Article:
'Bankers' New Clothes' Leave Too Little Skin In The Game
At a hearing in Washington on March 6, Attorney General Eric Holder admitted to senators why it has been hard to go after big bank executives:
The comment might be startling in Washington: Regulators recently gave a thumbs-up to nearly all of the big banks, after testing their ability to withstand another crisis. But Holder's less-than optimistic remarks come as no surprise to Stanford finance professor Anat Admati. She's co-author of a new book called The Banker's New Clothes, and she shares Holder's concern about overly large banks.
But Admati emphasizes another problem: how much debt banks have. Banks can borrow cheaply, thanks to government guarantees, so they load up on debt. Admati says that heavy reliance on borrowed funds makes the banking system dangerously fragile. She joins NPR's Renee Montagne to explain why banks borrow more than they should, how new regulations aren't tough enough and how less government support would lead to a stronger economy.
On Eric Holder's claim that it's challenging to prosecute banks
"He was saying that the banks are too large, but the issue is really: Why would there be this negative effect on the world economy if he prosecutes them? And that's because they would somehow fail, or get distressed. And why does that happen? That happens when you borrow too much. So it's not about 'too big to fail,' but it's about the likelihood of failing, which is the likelihood of being, somehow having difficulty paying your debt, just like homeowners might when they have very little down payment or equity in their house. And for other companies, we don't regulate how much they borrow, and yet they don't borrow very much — not as much as banks — even though we allow them to. And so the banks just like to borrow, but as they do that they put all of us at excessive risk and danger."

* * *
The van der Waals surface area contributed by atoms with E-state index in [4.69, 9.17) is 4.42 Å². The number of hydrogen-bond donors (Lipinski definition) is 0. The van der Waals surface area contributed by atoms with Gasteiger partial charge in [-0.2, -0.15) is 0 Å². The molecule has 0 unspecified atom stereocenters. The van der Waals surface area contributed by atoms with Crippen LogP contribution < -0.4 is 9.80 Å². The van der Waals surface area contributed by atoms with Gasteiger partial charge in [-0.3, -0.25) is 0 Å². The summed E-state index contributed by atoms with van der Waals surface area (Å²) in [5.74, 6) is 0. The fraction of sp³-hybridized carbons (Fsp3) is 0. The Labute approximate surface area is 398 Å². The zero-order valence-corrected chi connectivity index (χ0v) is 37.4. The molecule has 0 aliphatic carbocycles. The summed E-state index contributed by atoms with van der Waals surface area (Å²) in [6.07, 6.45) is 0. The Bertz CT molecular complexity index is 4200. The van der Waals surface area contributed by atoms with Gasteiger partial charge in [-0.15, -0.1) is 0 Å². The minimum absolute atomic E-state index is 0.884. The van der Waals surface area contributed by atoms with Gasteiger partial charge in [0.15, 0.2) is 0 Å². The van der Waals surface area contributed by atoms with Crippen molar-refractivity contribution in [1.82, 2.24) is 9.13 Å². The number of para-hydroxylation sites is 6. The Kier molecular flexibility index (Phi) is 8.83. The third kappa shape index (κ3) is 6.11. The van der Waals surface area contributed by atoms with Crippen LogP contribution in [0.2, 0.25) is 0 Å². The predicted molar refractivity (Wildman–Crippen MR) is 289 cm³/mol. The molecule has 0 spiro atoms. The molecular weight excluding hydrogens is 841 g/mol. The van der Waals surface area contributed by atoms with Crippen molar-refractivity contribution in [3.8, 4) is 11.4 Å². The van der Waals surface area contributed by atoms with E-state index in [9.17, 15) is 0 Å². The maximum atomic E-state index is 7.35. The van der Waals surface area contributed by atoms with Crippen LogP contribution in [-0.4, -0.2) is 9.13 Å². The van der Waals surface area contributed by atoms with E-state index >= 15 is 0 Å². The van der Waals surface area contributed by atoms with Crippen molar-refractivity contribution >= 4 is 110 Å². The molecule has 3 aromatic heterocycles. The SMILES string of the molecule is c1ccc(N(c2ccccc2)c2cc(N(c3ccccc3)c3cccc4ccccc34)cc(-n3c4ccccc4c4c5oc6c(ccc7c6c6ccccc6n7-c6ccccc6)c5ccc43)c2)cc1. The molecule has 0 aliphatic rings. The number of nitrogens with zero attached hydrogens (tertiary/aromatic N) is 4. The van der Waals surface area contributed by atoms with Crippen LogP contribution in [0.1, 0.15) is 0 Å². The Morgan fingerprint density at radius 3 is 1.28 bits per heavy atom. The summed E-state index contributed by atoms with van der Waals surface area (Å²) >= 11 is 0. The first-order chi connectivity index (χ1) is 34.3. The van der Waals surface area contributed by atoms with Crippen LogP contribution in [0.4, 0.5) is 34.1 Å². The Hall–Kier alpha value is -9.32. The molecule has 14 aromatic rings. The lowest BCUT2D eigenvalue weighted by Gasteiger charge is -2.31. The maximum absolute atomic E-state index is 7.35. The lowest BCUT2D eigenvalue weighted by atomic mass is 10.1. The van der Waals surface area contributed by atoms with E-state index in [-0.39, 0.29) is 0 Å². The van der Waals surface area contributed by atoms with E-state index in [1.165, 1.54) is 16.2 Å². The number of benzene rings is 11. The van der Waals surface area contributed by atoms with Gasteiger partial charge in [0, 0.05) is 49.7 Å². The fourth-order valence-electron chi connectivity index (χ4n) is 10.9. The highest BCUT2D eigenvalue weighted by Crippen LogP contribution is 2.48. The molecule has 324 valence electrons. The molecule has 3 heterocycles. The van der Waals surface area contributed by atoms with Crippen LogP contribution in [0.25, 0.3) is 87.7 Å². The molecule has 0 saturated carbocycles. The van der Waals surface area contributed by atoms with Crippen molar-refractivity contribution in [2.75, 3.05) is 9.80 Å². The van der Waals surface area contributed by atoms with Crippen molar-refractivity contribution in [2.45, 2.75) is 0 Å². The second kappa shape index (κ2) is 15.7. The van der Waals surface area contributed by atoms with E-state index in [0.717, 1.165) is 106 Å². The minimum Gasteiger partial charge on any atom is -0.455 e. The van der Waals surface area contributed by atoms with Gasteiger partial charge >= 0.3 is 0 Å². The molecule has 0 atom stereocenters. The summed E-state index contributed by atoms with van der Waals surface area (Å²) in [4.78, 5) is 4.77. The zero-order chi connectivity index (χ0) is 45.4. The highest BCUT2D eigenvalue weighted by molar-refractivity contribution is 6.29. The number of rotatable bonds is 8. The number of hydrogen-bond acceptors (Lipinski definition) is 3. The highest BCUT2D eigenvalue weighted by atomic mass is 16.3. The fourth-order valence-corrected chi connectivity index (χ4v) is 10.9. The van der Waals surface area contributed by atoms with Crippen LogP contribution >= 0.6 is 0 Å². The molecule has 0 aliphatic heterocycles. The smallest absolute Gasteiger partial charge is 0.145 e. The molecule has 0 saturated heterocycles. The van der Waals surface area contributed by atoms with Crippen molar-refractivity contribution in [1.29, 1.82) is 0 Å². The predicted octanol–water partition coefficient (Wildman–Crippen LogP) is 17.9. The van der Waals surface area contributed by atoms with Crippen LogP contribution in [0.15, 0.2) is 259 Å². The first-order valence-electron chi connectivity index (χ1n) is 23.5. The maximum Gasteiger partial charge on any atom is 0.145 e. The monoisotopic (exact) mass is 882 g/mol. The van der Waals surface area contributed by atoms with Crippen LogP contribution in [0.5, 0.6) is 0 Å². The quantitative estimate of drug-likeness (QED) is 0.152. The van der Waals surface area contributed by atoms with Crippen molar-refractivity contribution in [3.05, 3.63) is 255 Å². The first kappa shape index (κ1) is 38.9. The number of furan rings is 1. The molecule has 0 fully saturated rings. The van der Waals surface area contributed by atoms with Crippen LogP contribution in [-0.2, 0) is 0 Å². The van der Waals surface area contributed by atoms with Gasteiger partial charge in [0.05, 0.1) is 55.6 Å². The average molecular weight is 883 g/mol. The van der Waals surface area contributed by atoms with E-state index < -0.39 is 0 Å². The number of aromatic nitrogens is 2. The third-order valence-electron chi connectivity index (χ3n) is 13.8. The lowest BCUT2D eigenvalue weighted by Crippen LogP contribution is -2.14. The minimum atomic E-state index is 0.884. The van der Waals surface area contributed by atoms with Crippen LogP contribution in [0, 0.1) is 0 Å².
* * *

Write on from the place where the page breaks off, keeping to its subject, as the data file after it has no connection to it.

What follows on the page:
On the problems of excessive borrowing and the use of complex financial instruments
"It manifests itself in these instruments because they allow the banks to use all kinds of tricks to borrow more and to hide all the risk in borrowing that happens. And so they can manipulate the regulation and they can actually be riskier than they appear, and all of this is just living on the edge and not being prepared enough, with your own money, indeed, to various eventualities, to what might happen."
On new regulations and banks' resistance to carrying more equity
"So the requirements now, which the regulators will tell you are so tough, actually still allow the banks to use borrowed money for 97 percent of their investment and have just 3 percent equity, so even if it's a little bit, just a little bit more of a buffer, it's still not a healthy place to be. ...
"If they find that they cannot live with much more equity, then we have to wonder about their business model and the viability of having such a banking system that possibly is quite bloated and is distorting the rest of the economy. If the only way they can live is on subsidized borrowing, then we have to be concerned about why that is."
On what would make the banking system more stable
The banks that cannot raise new equity are showing us a great weakness. ... The time to take care of that is now, and not in a crisis.
"Well, I would definitely want to move to a system in which the banks have a lot more skin in the game, are funding themselves with a much healthier mix of debt and equity, and to transition to that system shouldn't take very long. The banks that cannot raise new equity are showing us a great weakness, and some banks might be too weak to exist, and the time to take care of that is now and not in a crisis. ...
"I would like them to build up and maintain their ability to withstand losses through a much, much healthier range so that we deliver to the public a stable and healthy system that can make loans and that can do everything that we need it to do, and without being so distorted and dangerous.
"I think the banks should be made to be less dependent on supports. ... The government needs to make sure that they are safer on their own, because their support allows them to have better terms for borrowing, and that's unfair to the rest of the economy."
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